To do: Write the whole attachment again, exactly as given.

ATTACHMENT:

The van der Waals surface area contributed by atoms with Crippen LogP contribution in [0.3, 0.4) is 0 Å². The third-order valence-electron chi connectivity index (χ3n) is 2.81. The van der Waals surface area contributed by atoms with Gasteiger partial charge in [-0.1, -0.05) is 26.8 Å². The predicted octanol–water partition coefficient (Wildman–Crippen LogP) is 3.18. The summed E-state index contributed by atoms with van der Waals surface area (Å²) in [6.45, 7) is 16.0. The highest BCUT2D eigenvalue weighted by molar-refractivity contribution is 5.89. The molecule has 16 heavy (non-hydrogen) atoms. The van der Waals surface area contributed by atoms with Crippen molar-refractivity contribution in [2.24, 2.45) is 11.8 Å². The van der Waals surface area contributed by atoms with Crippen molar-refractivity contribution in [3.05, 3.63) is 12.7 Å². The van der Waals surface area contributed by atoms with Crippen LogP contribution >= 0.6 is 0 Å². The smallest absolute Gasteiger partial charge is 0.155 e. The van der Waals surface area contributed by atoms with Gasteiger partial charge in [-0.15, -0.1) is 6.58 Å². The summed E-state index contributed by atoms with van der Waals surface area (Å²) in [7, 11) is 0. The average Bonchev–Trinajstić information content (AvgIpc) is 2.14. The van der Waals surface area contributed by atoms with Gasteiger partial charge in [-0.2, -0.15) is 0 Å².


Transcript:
The van der Waals surface area contributed by atoms with Crippen LogP contribution in [0.3, 0.4) is 0 Å². The third-order valence-electron chi connectivity index (χ3n) is 2.81. The van der Waals surface area contributed by atoms with Gasteiger partial charge in [-0.1, -0.05) is 26.8 Å². The predicted octanol–water partition coefficient (Wildman–Crippen LogP) is 3.18. The summed E-state index contributed by atoms with van der Waals surface area (Å²) in [6.45, 7) is 16.0. The highest BCUT2D eigenvalue weighted by molar-refractivity contribution is 5.89. The molecule has 16 heavy (non-hydrogen) atoms. The van der Waals surface area contributed by atoms with Crippen molar-refractivity contribution in [2.24, 2.45) is 11.8 Å². The van der Waals surface area contributed by atoms with Crippen molar-refractivity contribution in [3.05, 3.63) is 12.7 Å². The van der Waals surface area contributed by atoms with Crippen LogP contribution >= 0.6 is 0 Å². The smallest absolute Gasteiger partial charge is 0.155 e. The van der Waals surface area contributed by atoms with Gasteiger partial charge in [-0.15, -0.1) is 6.58 Å². The summed E-state index contributed by atoms with van der Waals surface area (Å²) in [7, 11) is 0. The average Bonchev–Trinajstić information content (AvgIpc) is 2.14. The van der Waals surface area contributed by atoms with Gasteiger partial charge in [-0.2, -0.15) is 0 Å².